For several years, I taught technology and computers in the public schools for upper elementary, middle school, and high school. Prior to that, I taught all subjects in middle school and high school including many special needs students. Of course, I had more vision during those years as I have Retinitis Pigmentosa. In the years that my boys were in scouting and I was Scoutmaster, the activities I did with them were often similar. Of all the things we did like building bridges out of paper and wood, making egg packages for safe drops, robots and other stuff, I have to admit building a life-size catapult with the scouts was my most memorable. Recently, I was sent a product from Pitsco, Inc. that brought back a lot of fun memories from those days. You see they sent members of the TOS Crew some projects to review. I received the trebechet and catapult kit or siege machines from one of my favorite periods in history, medieval times.
For grades 5-12 with some extensions below if providing lots of help or group effort, the siege engine is sure to provide many hours of educational fun, if not chaos. The kit provides the parts for two projects: a trebuchet and a catapult with each being suitable to lay siege to any number of miniaturized castles or villages. The spiral-bound guide provides history, numerous historical trivia facts, safety guidelines, and activities teaching concepts from science, technology, engineering, and math. You will also find additional resources to supplement and enhance your study, as well as, all the national teaching standards covered by the activities. You are given just what you are needed to begin your exploration of the fun and learning of siege machines and even going beyond.
The projects were easy to assemble. From the easy-to-remove, pre-punched parts to gluing (specific type of glue is required and doesn’t come with the kit, but it is sold by Pitsco, Inc. and is easy to find at other online sites, inexpensively) to final construction, the steps were fairly easy to follow. The pictures were a bit dark, but they were ok. You will need a few tools, but they are inexpensive and found in most homes already or can be purchased at hardware stores.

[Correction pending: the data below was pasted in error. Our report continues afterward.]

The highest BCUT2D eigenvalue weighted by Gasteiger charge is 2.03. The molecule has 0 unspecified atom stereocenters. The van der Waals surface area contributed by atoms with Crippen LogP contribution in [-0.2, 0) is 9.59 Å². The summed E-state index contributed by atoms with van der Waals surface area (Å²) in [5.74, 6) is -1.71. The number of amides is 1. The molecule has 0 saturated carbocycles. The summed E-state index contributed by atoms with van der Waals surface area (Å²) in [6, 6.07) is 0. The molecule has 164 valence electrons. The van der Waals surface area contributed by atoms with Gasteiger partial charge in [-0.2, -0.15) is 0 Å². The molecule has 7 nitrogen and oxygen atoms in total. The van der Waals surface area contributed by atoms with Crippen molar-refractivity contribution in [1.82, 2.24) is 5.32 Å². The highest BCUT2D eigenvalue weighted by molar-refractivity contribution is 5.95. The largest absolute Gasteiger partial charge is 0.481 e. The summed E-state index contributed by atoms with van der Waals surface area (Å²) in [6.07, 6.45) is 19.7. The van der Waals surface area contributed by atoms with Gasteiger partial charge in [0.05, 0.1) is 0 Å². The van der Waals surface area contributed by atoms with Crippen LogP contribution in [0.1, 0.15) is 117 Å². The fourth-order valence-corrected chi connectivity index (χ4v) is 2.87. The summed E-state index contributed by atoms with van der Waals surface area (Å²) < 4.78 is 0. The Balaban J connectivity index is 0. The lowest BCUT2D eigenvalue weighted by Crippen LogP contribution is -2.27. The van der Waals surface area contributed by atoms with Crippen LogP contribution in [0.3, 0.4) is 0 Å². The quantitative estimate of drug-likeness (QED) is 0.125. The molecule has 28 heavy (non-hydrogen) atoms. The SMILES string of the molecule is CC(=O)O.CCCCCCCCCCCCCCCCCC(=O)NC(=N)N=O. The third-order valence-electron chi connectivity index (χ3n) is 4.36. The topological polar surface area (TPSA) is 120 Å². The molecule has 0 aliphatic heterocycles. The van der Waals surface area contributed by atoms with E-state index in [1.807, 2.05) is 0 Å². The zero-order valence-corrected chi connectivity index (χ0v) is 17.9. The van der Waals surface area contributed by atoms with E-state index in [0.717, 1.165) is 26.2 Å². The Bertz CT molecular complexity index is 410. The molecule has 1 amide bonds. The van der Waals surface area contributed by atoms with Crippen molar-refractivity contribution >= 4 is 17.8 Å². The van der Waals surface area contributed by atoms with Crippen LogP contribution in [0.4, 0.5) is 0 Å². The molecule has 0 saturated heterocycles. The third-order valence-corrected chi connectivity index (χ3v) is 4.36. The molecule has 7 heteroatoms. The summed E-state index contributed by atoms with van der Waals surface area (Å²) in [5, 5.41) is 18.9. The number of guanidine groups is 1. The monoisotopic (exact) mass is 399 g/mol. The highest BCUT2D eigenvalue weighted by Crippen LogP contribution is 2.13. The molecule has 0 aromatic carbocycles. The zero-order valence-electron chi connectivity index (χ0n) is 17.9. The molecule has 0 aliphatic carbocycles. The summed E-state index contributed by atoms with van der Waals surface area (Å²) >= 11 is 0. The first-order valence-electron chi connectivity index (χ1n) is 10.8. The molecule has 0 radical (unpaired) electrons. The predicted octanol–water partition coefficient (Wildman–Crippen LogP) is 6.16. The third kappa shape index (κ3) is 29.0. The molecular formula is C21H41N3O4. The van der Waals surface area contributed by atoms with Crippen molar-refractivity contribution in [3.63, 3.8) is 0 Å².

As far as accessibility, hands-on projects are usually very good for a variety of special needs students including tactile learners, learning disabled, ASD students, and even blind and DeafBlind students. For those with reading issues and learning disabilities who have trouble following complex steps, I actually made a list of step by step instructions for each of the projects simplifying the steps into easier language and more manageable steps. For blind users and myself, I scanned in the instructions making sure that the document was scanned using the Optical Scanner Recognition (OCR) software and saved it as a .txt file easily used by a brailled display. Adobe .pdf files cannot be read by a braille display. On an Apple machine, a .pdf file can be read if it is a text file and not a picture or.jpg file. There is a template page for using to bend the metal clips into specific shapes for holding certain pieces together in specific ways. I used thin lines of puffy paint or plain white paint can be used, too. This allowed me to feel how the wire needed to be bent and let me do that part myself. Even as old as I am, I still like to do as much of a project myself as I can. I am sure most students are the same way. It isn’t very fun just watching someone else do everything. Even if a child can only hold a piece as it is glued or wire is inserted and clasped, the child really feels a part of the project and remembers more if allowed to do even the smallest of things to help. The details were not hard to follow and didn’t take that long to complete, but the sense of accomplishment even for me was empowering.
Hands-on and simple designs are truly a great way to explore the complex concepts of math, physics, engineering, problem solving, and history. Even these small versions are great ways to learn, but don’t be surprised if your students ask to build a life-size one. Well, I won’t tell you not to, since I loved throwing water balloons from the one we built, but I would say consult a Boy Scout first! Smile…
To check out the Siege Machines kit or any of the other Pitsco, Inc. projects, head to http://www.shop-pitsco.com. You find this kit in the Homeschool area for $64.95 or the Trebuchet or Catapult kits individually for $33.95 and $29.95 respectively. Price-wise the kits are pretty good. I paid more money in the past for less quality materials or simply had to scrounge around for my own which was often difficult. The convenience and affordability will be plusses for your homeschool. Remember it is always best to learn by doing.
To read other reviews about this product and others from The Old SchoolHouse Crew, go to the TOS Crew blog.
Though I was provided a product to review for this blog, I have not been compensated in any other way, and the opinion expressed here is entirely my own.